Seventeenth Floor: Rapidly Rising Funk and Hip-hop

Seventeenth Floor:  Rapidly Rising Funk and Hip-hop
Venues & Businesses
Copper Dragon, The
Pinch Penny Pub

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Who: Seventeenth Floor
What: funk, hip-hop
Where:
When: 2012-09-08
For more than twenty years, the Chicago-based Seventeenth Floor has been has merged hip-hop, funk, r
Brian Wilson

For more than twenty years, the Chicago-based Seventeenth Floor has been has merged hip-hop, funk, rhythm and blues, and rock. Formed in 1989 by brothers Aaron and Greg Thompson, the group quickly made a name for themselves, first as the original backing group for TLC beginning in 1992, and as Usher’s first backing group from 1996 to 1998. The Seventeenth Floor has toured all over the globe, and has performed with industry giants Snoop Dogg, Ludacris, Buster Rhymes, and Earth, Wind, and Fire.

Still productive after all of these years, the Seventeenth Floor has a new single called “She Won’t Leave Me Alone” and is are currently at work on a new full-length album they hope to release by Christmas.

In addition, alarmed by their hometown’s skyrocketing murder rate, the band is coming off a major benefit for Ceasefire Chicago on September 3.

The Seventeenth Floor will return to Southern Illinois when they play Saturday, September 8 at the Pinch Penny Beer Pub, with a rain location inside the Copper Dragon Brewing Company.

Nightlife recently spoke with founding member Aaron Thompson about the group’s history, how they have survived changes in personnel and shifts in technology, and what they have planned for the future.

For more information, visit <http://www.17Fl.com>.

Can you just tell me a little about how the group formed?

Basically, I can say that just from being influenced by music, by Prince and Michael Jackson and all the old-school artists, we decided to get together and make a band and try to do the live thing. You know, just bring the energy of what we saw back in the day. So we started playing colleges, especially up towards Chicago. There were a lot of frats, so you get seen by one frat guy, a frat brother from another frat guy, and a frat brother from another frat guy, and it just blends. We were able to [play] from Chicago to Florida to Alabama to Los Angeles to all through association through frats knowing each other at that time.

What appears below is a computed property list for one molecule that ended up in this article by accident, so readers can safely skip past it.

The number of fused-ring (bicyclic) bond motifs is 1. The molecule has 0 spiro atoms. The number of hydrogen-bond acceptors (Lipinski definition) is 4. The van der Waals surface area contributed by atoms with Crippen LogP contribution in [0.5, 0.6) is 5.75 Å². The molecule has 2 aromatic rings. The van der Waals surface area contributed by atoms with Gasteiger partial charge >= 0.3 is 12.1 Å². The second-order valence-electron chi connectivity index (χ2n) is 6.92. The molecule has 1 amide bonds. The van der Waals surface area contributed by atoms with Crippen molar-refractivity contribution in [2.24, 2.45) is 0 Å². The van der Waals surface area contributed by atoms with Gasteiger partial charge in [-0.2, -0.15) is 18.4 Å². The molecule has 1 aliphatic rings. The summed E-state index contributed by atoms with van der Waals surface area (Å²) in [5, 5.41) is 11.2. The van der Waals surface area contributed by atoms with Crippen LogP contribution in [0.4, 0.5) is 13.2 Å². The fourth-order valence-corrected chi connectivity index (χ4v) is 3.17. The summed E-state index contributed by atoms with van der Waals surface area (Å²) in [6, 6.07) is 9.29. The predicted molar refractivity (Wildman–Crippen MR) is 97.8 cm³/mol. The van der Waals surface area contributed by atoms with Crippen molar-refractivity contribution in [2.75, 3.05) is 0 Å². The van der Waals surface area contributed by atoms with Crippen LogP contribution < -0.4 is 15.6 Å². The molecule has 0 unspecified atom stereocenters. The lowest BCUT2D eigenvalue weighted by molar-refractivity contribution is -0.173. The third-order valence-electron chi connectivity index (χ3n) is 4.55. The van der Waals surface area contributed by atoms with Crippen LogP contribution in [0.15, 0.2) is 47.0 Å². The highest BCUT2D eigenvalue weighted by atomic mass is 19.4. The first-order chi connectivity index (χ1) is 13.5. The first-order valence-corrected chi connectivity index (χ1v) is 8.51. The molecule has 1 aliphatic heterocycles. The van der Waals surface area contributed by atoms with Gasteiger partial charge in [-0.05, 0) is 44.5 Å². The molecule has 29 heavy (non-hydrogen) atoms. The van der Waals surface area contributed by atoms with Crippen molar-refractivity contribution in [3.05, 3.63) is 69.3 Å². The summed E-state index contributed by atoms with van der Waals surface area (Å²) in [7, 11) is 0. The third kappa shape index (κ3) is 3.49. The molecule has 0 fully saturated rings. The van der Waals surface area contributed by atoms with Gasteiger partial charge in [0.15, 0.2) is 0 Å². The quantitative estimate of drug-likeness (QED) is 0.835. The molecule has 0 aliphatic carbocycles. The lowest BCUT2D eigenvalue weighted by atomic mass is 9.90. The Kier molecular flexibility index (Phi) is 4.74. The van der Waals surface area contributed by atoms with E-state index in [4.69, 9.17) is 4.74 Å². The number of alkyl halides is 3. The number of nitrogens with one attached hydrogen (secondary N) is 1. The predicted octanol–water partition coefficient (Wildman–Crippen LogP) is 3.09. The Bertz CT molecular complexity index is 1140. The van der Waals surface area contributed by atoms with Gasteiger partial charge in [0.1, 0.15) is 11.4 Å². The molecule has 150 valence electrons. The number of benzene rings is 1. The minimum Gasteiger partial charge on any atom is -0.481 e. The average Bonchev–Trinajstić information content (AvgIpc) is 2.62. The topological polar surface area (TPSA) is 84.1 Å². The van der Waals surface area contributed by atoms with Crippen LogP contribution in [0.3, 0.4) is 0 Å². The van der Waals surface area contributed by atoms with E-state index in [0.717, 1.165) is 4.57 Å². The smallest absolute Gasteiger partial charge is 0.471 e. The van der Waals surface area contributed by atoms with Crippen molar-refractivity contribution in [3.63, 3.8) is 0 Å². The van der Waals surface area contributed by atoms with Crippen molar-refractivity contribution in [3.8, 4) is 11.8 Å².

Who were your major influences at the time the group started?

Definitely the biggest influence for us was Prince. Definitely, without a doubt. When Purple Rain out, we were all really young. The energy of being able to play rock and funk and soul, and the women and the people screaming, it’s always been about that type of energy and just trying to transfer that feel.

How have you kept your live performances fresh over the years?

What we usually try to do, even if we don’t like the song, we find a way for us to get into the song and find a way to like the song. I mean, there’s stuff we play that we’re like, ‘Wow, we can’t understand why people like it.’ But then you turn around and you do it live and you put your own feel to it, and then you appreciate it. You’re feeling what the people are feeling. Music now, we are changing with the times, but at the same time you don’t want to get away from the core music, which is actually playing the instruments, actually playing the bass guitar, and actually playing keyboards, rather than one person going in there and fixing all the stuff or pasting stuff and all that. I mean, it’s a completely different feel.